Canada’s top pharmaceutical lobby group paid Statistics Canada to produce a series of customized reports that painted a flattering picture of their contribution to the country’s economy, documents reveal.
Innovative Medicines Canada (IMC), which represents dozens of pharmaceutical companies, then used those reports as part of its lobbying and public relations campaigns without disclosing that it paid for the analysis.
Leading academic experts criticized the reports for exaggerating pharmaceutical companies’ investment in research and development (R&D) and suggested they could serve to justify the government’s “cozy relationship” with the industry.
Statistics Canada has not disclosed that the lobby group paid for the reports, which are published on the government’s website.
The documents, which were obtained through an access to information request, include a letter of agreement showing that the lobby group was allowed final approval over “the indicators or concepts” used in the reports.
Later email correspondence shows the lobbyists made changes to the Statistics Canada report and to various indicators that would appear in the final version.
IMC paid Statistics Canada $161,072 for two of the reports published in 2021 and 2022. The cost of the third report was not released.
The lobby group’s efforts are part of a long-simmering conflict between pharmaceutical companies and Canada’s drug pricing regulator over the industry’s failure to meet its R&D commitments to the country.
The industry is trying to put the best spin on their broken promise to invest more in R&D in exchange for patent protections that have raised the price of drugs, with the Statistics Canada report becoming a key instrument in the campaign.
The conflict is one front in a larger fight over the power of the pharmaceutical industry, which last month broke open over price reforms that would have saved Canadians billions on drug costs.
An investigation by The Breach revealed that Canada’s health minister intervened with the drug pricing regulator to suspend the reform process, a revelation that has sparked parliamentary hearings next month.
‘Reads like an infomercial for the drug industry’
The access to information documents were originally obtained by Marc-André Gagnon, a pharmaceutical policy researcher and associate professor at Carleton University.
Gagnon filed the request to find out how IMC knew about the 2021 Statistics Canada report weeks before it was available to him on the government website.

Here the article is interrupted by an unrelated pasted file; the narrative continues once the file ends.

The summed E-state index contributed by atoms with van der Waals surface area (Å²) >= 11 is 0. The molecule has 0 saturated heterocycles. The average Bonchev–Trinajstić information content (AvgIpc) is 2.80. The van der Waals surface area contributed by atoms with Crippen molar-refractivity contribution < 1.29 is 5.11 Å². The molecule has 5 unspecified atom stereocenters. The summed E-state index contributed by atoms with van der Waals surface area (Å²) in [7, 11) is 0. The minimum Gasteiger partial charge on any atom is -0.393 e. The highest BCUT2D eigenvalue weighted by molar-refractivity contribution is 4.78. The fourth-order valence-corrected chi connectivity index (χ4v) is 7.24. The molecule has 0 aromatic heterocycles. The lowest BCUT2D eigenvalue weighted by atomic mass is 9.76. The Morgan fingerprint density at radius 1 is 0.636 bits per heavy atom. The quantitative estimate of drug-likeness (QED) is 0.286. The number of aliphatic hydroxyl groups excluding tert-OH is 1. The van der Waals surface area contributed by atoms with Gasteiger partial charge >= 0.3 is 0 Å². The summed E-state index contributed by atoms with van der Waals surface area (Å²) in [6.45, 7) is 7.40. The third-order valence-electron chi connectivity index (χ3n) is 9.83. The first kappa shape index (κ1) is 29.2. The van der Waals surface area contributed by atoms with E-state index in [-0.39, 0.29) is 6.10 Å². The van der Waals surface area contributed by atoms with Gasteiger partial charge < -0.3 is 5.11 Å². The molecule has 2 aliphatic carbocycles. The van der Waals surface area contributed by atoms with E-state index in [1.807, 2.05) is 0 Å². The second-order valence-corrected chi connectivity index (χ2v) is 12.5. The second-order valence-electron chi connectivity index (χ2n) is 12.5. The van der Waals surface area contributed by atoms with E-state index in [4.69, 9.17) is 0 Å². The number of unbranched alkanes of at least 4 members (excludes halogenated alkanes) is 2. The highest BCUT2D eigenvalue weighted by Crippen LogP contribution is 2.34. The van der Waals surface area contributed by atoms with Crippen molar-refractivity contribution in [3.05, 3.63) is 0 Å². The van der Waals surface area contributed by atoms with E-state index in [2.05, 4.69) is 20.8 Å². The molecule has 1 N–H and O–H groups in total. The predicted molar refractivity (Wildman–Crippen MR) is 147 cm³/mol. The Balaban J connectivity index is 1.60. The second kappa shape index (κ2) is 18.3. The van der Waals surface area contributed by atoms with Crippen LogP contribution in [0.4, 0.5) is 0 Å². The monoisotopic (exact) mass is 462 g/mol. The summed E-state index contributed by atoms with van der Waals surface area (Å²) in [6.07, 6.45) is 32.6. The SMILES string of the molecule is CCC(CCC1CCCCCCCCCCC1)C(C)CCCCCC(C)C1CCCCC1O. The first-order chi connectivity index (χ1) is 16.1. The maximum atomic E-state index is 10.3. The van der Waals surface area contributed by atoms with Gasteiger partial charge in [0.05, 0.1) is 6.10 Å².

“They had privileged access to the research,” Gagnon said. “I wanted to understand how this is the case.”
Gagnon was stunned by what he discovered.
“It came as a surprise that a lobby group can commission Statistics Canada to write a report and have a say in the type of indicators that will be used, and basically have a veto right on the contents.”
“For me the report reads like an infomercial for the drug industry, and that’s a problem.”
Gagnon highlighted an inconvenient indicator that was dropped from one section of the Statistics Canada report at the lobby group’s request.
In late December 2021, just as that year’s report was being finished, IMC wrote to Statistics Canada with some final changes that included cutting a section of the report dealing with research “intensity measures.”
“We feel it is not aligned with the scope of the work,” they wrote. “We would request it not to be included.”
“Thanks for the feedback,” responded Gregory Maloney, chief of Statistics Canada’s research and development, investment, science and technology division. “I will immediately action the changes.”
It was an important omission because research intensity–comparing R&D spending to total pharmaceutical sales—is the measure used to determine if the companies are meeting their R&D commitments.
“The inclusion of these numbers would clearly show how IMC was shortchanging Canadians on R&D investments as compared with their commitments,” Gagnon wrote.
Statistics for sale?
What emerges from almost 300 pages of emails obtained through the access-to-information request is a cordial and accommodating staff at Statistics Canada working closely with IMC to produce the reports, which were published under the title The Canadian Research and Development Pharmaceutical Sector.
“Here is the list from IMC…This is a high priority project…So off to the races,” wrote research and development chief Maloney to other staffers on Oct. 8, 2020.
Throughout the fall and winter of 2020, Statistics Canada staff worked with IMC to complete the first report. Emails show the lobby group was anxious to have the final version publicized.
“Just checking in before the weekend if there has been any progress on publication details so I could inform our comms team,” an IMC staff person wrote to Maloney on March 26, 2021. The name of the IMC staff person was redacted.
“The study is not yet on our website but it will be published under our Analysis In Brief series, and the public will be informed of this through Statscan’s The Daily,” Maloney responded. “I will push to have this released at the end of April or beginning of May for sure. Would this work for you?”
The lobby group insisted that its branding word “innovative” be inserted into the report and that its members be described as Canada’s largest pharmaceutical companies.